Sunday, November 20, 2005

Winds of Change-Quartet excerpt

I've already posted an excerpt from the novella, Winds of Change, which can be found below. I've also decided to post an excerpt from the second story in the book which is entitled Quartet.

Happy reading.


The conservatory sat at the edge of a limestone cliff overlooking the Atlantic. The architects built it there with hopes that the serenity of the landscape would spurn creative genius and inventive melody. To the casual observer, watching the ocean smack against the limestone with wet angry fists was anything but soothing and inspirational. As sprays of mist shot skyward, it looked like the creatures of the deep were spitting at the conservatory to show their disgust.

Had they been capable of such a thing that is exactly what the creatures would have been doing.

The denizens that lived in the network of honeycombing caves beneath the conservatory were outraged by the classical strains that filtered from practice-room windows like lethal clouds of virus. Every dissonant piano chord was an open wound that burned. Each note coaxed from an unwilling violin was a dagger that could maim but never kill. Any dog who has howled at an ultrasonic whistle could certainly sympathize with their plight. The denizens lived in agony with every sonata. Yet the musicians were oblivious to the torture they inflicted.

The conservatory where they practiced was a shrine to the gods of music. Beethoven, Mozart, Chopin, Brahms, and Tchaikovsky were worshiped with a fervor that any zealot could relate to. The creatures of the deep may as well have been atheists. Or agnostics. Ironically, it was an act of God-an earthquake-that finally offered them a chance at silence and peace.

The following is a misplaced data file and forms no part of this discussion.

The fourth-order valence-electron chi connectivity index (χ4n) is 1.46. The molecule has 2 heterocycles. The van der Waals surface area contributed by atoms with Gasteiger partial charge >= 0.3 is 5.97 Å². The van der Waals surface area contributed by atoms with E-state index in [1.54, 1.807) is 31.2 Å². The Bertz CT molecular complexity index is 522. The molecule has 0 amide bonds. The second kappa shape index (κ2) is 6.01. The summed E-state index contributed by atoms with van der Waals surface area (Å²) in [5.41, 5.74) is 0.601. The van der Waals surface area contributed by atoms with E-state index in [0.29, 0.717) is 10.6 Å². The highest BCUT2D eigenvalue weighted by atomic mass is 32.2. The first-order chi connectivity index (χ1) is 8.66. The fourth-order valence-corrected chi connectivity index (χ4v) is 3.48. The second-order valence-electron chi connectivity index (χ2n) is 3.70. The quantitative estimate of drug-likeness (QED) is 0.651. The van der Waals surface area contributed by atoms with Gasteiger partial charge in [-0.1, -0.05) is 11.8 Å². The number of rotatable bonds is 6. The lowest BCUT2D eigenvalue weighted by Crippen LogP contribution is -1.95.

One moment the conservatory was all beautiful melodies and lush, textured harmonies. The next, it was an opera of screaming and pain.

Many of the musicians died beneath the weight of fallen ceilings or were swallowed up by gaping chasms in the floor. They were the lucky ones. Others managed to escape the earth’s wrath entirely, dodging the debris that crashed down around them. Little did they know, the sea’s wrath was much, much worse.

Those who fled the conservatory fled straight into the waiting mouths of the denizens that had lived in the rocks for so long. The screaming was over in a matter of seconds, silenced as effectively as the strains those musicians had coaxed from their instruments.

The music was dead. Earth and sea had murdered it in cold blood. Unfortunately for the fish-like creatures that lumbered onto land in search of silence, music is one zombie that can be easily revived.

Once the earthquake was over, only a single string quartet remained, trapped in a practice hall at the northwest corner of the conservatory. All windows of the hall faced the sea, and that provided a more than adequate view of the damage and the bodies that littered the shore like sticks of driftwood. The raucous waves and violent winds that came from further out in the ocean were enough to prove that the waters were still unhappy. The conservatory was too well built and hadn’t crumbled yet, despite all the efforts of nature. The denizens, however, were determined to fix that and finish the job that the earth had begun.